2010This thesis is concerned with the theoretical study of the adsorption of molecules and thin films to single-crystal metal surfaces. First-principles electronic calculations are performed in the framework of density functional theory in the local density approximation (LDA-DFT), by using a plane-wave formalism, norm-conserving pseudopotentials and the supercell method. For the calculation of the electronic ground state and the subsequent structural optimizations we use the Car-Parrinello technique, modified for the optimal treatment of metallic systems. This method has been improved in this work with the introduction of a Lagrangian formalism and a mathematically conserved constant of motion in the presence of variable fractional occupancies. Complex mechanisms involving substantial reconstructions of the substrate are elucidated by the study of the C60/Al(111) system. We find that the interaction of C60 molecules with the Al(111) surface is predominantly covalent, and that the adsorbates bind optimally to the surface if an Al vacancy is created directly underneath. The removed Al atoms form a (6 x 6) array of ad-dimers in the interstices of the C60 overlayer, to which they strongly bind. Large-scale structural relaxations performed directly on a surface unit cell containing three C60 molecules lead to a reconstructed structure with two vacancies and an Al ad-dimer which is significantly more stable than the unreconstructed one. This spontaneous local process, rather than the compression state of the C60 overlayer, explains why one C60 molecule out of three protrudes from the surface upon reconstruction. The delicate interplay of many competing factors occurring at the interface between different media is investigated through the study of ultrathin MgO films deposited on the Ag(100) surface. We consider pseudomorphic MgO films of thickness ranging from one to three atomic layers, and we study the evolution of the surface electronic properties as a function of coverage. We find that already three MgO monolayers are sufficient to fully develop the electronic structure of the single-crystal MgO surface, in agreement with experimental findings. We discuss the reliability of the LDA-DFT results for the band structure by using simple 1D models for the dielectric properties of the system.

We conduct a detailed investigation of defects in two representative amorphous oxides: amorphous Al2O3 (am-Al2O3) and TiO2 (am-TiO2), by combining ab initio molecular dynamics (MD) simulations and hybrid functional calculations. Our results indicate that oxygen vacancies and interstitials occur neither in am-Al2O3 nor in am-TiO2 due to structural rearrangements which assimilate the defect structure, and that the injection of extra holes can lead to the formation of O-O peroxy linkages. In am-Al2O3, hydrogen is found to be amphoteric. Based on localized Wannier functions, we identify the nominal charge state and the composition of the defect core units related to C and N impurities in am-Al2O3, which are found to depend on the total charge set in the simulation cell. Through the adopted electron counting rule, we assess that carbon and nitrogen impurities are only found in neutral and in singly positive charge states, respectively, indicating that none of them gives charge transition levels in am-Al2O3. In addition, those defect core units are shown to incorporate a varying number of oxygen atoms, by which their formation energy is dependent on the oxygen chemical potential. In addition, we propose an exchange mechanism for hole transport in am-TiO2 that relies on the simultaneous breaking and forming of O-O peroxy linkages that share one O atom. Through the use of nudged-elastic-band calculations, a hopping path as long as 1.2 nm with barriers of 0.3-0.5 eV is demonstrated, suggesting that hole diffusion through O-O peroxy linkages is viable in am-TiO2.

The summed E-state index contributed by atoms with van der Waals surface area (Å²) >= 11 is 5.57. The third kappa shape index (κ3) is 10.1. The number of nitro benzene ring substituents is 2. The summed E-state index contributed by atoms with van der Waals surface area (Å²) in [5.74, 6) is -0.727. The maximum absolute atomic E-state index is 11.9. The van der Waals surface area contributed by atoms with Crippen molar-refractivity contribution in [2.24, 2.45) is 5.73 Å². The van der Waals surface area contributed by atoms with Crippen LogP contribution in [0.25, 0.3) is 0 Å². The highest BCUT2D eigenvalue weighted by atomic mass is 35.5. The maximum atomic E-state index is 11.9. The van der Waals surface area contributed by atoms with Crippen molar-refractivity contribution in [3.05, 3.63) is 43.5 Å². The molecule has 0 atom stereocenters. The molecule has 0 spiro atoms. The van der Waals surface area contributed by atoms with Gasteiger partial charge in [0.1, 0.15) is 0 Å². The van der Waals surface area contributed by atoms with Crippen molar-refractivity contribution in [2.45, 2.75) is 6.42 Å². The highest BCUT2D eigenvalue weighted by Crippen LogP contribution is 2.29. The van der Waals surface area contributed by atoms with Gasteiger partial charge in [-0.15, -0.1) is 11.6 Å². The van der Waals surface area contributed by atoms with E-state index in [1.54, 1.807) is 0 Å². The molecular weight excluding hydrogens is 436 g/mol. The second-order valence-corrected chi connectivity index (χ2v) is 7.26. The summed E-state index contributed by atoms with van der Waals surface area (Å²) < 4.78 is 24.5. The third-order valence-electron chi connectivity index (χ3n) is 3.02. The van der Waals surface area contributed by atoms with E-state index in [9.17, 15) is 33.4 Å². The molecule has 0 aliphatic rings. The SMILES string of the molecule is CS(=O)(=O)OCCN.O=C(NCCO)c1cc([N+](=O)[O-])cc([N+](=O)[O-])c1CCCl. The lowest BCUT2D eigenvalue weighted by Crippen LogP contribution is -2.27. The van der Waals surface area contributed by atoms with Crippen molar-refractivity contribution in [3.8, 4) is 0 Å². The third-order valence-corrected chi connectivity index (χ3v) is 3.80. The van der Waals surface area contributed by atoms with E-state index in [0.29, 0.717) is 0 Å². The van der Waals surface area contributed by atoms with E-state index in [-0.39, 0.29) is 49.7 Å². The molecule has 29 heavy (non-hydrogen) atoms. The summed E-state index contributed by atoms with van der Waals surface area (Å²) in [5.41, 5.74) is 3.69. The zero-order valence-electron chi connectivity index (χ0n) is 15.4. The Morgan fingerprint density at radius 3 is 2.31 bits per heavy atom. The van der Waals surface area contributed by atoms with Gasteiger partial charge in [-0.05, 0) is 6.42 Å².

In this work, we also determine the band alignment between various semiconductors and liquid water by combining MD simulations of atomistic interface models, electronic-structure calculations at the hybrid-functional and GW levels, and a computational standard hydrogen electrode (SHE). Our study comprises GaAs, GaP, GaN, CdS, ZnO, SnO2, rutile and anatase TiO2. For each semiconductor, we generate atomistic interface models with liquid water at the pH corresponding to the point of zero charge. The MD simulations are started from initial configurations, in which the water molecules are either molecularly (m) or dissociatively (d) adsorbed on the semiconductor surface. The calculated band offsets are found to be strongly influenced by the adsorption mode at the semiconductor-water interface, leading to differences larger than 1 eV between m and d models of the same semiconductor. We then assess the accuracy of various ab initio electronic-structure schemes in determining the band alignment. In the last part, we try to evaluate photocatalysts for water-splitting by considering the surface coverage and the energy alignment. We determine surface concentrations of water molecules, protons, and hydroxyl ions adsorbed at the semiconductor-water interfaces mentioned above as a function of pH. This is achieved through the calculation of the acidity constants at the surface sites, which are derived from ab initio MD simulations and a grand-canonical formulation of adsorbates. It is finally shown how the potential of a semiconductor material as photocatalysts for water splitting can be inferred by combining the nature of the surface coverage and the alignment of the band edges to the relevant redox levels.